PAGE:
Eastern Redbud works well in combination with Serviceberry (Amelanchier), Flowering Dogwood (Cornus florida), Carolina Silverbell (Halesia Carolina), Crabapple (Malus), Chinese Dogwood (Cornus kousa), and Japanese Tree Lilac (Syringa reticulate). It is often the first of a floral sequence of ornamental trees.


From a design standpoint, Eastern Redbud is medium to coarse in texture and has thick density in leaf. The tree is average in density when bare, such as during the winter months.


 


Cultivars


Several cultivars of Eastern Redbud are available:

‘Flame’ — more erect branching, flowers double, blooms later, sterile,
‘Forest Pansy’ — purple-red leaves in spring, fades to green in the summer,
‘Pink Charm’ — pink flowers,
‘Pinkbud’ — pink flowers,
‘Purple Leaf’ — purple young foliage,
‘Silver Cloud’ — leaves have white variegation,
Cercis canadensis var. alba — white flowers, blooms late,
C. canadensis var. texensis ‘Texas White’ — superior foliage,
C. occidentalis, California Redbud — found in Utah, Nevada, California and Arizona.
C. reniformis ‘Oklahoma’ — superior foliage substitute for Eastern Redbud in non-irrigated areas,

 


Unfortunately, Eastern Redbud is subject to many liabilities. Its functional life is 10 to 20 years in urban landscapes due to a combination of urban stresses, diseases, and pests. The tree is prone to trunk canker, heartwood rot, verticillium wilt, and scales, any of which can be fatal. It is also prone to storm damage with advanced age due to leaning and heartwood rot.


However, after a long hard winter, its beauty in spring provides a welcome that warms the heart of people everywhere.


 


Len Phillips can be reached via e-mail at lenphillips@on-line-seminars.com


 


Sources

Dickson, James G.. “Cercis canadensis,” USDA Forest Service, Silvics Manual, Volume 2, no date.
Gilman, Edward F. and Dennis G. Watson “Cercis canadensis, Eastern Redbud,” USDA Forest Service Fact Sheet ST-145, November 1993
The Ohio State University, “Cercis canadensis,” Plant List, OSU website, 2008
The photos attached to this article are taken from the Eastern Redbud in the author’s yard.

 


About the Urban Tree of the Year Selection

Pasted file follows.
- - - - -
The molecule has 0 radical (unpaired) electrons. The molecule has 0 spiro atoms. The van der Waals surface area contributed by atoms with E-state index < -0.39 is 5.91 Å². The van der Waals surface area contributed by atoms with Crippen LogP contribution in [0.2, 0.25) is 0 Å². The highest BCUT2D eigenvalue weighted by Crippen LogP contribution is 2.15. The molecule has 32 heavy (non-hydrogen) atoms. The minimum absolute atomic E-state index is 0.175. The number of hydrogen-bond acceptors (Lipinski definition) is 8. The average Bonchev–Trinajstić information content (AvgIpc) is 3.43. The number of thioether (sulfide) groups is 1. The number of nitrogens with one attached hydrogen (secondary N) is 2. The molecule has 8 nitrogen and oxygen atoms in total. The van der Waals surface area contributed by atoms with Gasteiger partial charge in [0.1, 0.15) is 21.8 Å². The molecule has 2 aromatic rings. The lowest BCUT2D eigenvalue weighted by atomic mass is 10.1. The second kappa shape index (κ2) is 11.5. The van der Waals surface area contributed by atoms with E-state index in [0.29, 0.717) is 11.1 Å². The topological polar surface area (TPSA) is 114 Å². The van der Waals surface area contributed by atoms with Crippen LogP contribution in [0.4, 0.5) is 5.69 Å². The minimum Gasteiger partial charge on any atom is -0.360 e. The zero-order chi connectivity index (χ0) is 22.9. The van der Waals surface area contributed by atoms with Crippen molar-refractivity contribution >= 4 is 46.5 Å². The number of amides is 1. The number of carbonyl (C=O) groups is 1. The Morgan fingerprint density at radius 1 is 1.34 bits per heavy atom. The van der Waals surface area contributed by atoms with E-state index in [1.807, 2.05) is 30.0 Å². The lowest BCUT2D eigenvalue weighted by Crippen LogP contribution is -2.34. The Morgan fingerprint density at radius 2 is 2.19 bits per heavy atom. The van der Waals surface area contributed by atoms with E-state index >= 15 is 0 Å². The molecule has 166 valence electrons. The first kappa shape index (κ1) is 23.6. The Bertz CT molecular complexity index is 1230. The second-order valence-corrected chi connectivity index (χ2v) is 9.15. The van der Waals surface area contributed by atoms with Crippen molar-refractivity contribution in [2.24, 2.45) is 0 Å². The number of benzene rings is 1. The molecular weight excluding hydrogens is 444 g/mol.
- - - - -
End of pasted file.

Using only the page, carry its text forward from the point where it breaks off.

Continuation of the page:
The Society of Municipal Arborists (SMA) conducts the Urban Tree of the Year competition to illustrate the importance of selecting the right tree for a planting site. The intent of this annual selection process is not to indicate that this tree is the perfect tree that can grow anywhere, but is to make municipal arborists aware of this tree and they should use it if they have a site suitable for it. The Urban Tree of the Year competition also provides extra publicity for excellent trees that should be used more often.


[Editor’s Note: Arbor Age magazine and author Len Phillips have no role in the selection of the Urban Tree of the Year, and are merely reporting this year’s selection, as well as supporting details and observations about the selection, here.]


 


Eastern Redbud


Botanical Name: Cercis Canadensis
Common Name: Eastern Redbud
Family: Leguminosae
Parentage: Native to North America
Height: 15 to 30 feet
Spread: 15 to 25 feet
Form: Round, irregular outline
Bloom Period: Spring flowering; very showy
Flower: Lavender, pink, magenta, purple, or white
Fruit: Brown pod, 1 to 3 inches long
Summer Foliage: Green
Autumn Foliage: Yellow
Winter Color: No special winter interest
Bark: Bark is thin and easily damaged from mechanical impact
Habitat: Tree grows in part shade/part sun, become less shade tolerant with age
Trunk: Usually multiple trunks, can be trained to single stem
Hardiness Zone: 4B – 9A
Growth Rate: Fast in youth moderate with age
Pest Problems: Borers attack the trunk of older and stressed trees, low disease resistance and short life
Storm Resistance: Susceptible to breakage at the crotch due to poor collar formation or the wood itself
Salt Tolerance: Poor
Planting: Transplant B & B or container
Pruning: Prune to develop strong structure, will require pruning for pedestrian clearance beneath the canopy
Propagating: Seed or grafting onto seedlings
Design Uses: Medium texture, container or above-ground planter; large parking lot islands, if used for a street tree, the tree lawn should be more than 6 feet wide
Other Comments: No significant litter problem, not particularly showy except in bloom, not good as a street tree
Availability: Generally available in most nurseries